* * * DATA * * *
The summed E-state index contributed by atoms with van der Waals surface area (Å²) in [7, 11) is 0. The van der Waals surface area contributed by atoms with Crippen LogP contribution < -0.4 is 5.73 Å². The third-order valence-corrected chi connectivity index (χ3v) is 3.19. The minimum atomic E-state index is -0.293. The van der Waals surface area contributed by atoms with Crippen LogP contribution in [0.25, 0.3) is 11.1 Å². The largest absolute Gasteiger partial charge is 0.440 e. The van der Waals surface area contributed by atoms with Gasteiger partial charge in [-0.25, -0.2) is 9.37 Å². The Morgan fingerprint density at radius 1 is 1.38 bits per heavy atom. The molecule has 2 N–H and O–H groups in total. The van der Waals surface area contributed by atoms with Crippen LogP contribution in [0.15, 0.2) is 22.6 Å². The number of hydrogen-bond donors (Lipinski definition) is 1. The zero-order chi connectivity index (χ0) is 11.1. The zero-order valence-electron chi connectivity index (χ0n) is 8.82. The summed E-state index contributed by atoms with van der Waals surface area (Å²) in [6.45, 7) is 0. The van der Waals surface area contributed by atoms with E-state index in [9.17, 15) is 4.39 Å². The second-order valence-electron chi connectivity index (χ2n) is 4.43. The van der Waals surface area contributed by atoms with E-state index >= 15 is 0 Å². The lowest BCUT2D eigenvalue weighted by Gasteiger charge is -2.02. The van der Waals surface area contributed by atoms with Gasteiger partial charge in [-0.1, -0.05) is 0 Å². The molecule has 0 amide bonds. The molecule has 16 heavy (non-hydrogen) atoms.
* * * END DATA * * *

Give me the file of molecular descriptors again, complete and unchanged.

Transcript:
The summed E-state index contributed by atoms with van der Waals surface area (Å²) in [7, 11) is 0. The van der Waals surface area contributed by atoms with Crippen LogP contribution < -0.4 is 5.73 Å². The third-order valence-corrected chi connectivity index (χ3v) is 3.19. The minimum atomic E-state index is -0.293. The van der Waals surface area contributed by atoms with Crippen LogP contribution in [0.25, 0.3) is 11.1 Å². The largest absolute Gasteiger partial charge is 0.440 e. The van der Waals surface area contributed by atoms with Gasteiger partial charge in [-0.25, -0.2) is 9.37 Å². The Morgan fingerprint density at radius 1 is 1.38 bits per heavy atom. The molecule has 2 N–H and O–H groups in total. The van der Waals surface area contributed by atoms with Crippen LogP contribution in [0.15, 0.2) is 22.6 Å². The number of hydrogen-bond donors (Lipinski definition) is 1. The zero-order chi connectivity index (χ0) is 11.1. The zero-order valence-electron chi connectivity index (χ0n) is 8.82. The summed E-state index contributed by atoms with van der Waals surface area (Å²) in [6.45, 7) is 0. The van der Waals surface area contributed by atoms with E-state index in [9.17, 15) is 4.39 Å². The second-order valence-electron chi connectivity index (χ2n) is 4.43. The van der Waals surface area contributed by atoms with E-state index >= 15 is 0 Å². The lowest BCUT2D eigenvalue weighted by Gasteiger charge is -2.02. The van der Waals surface area contributed by atoms with Gasteiger partial charge in [-0.1, -0.05) is 0 Å². The molecule has 0 amide bonds. The molecule has 16 heavy (non-hydrogen) atoms.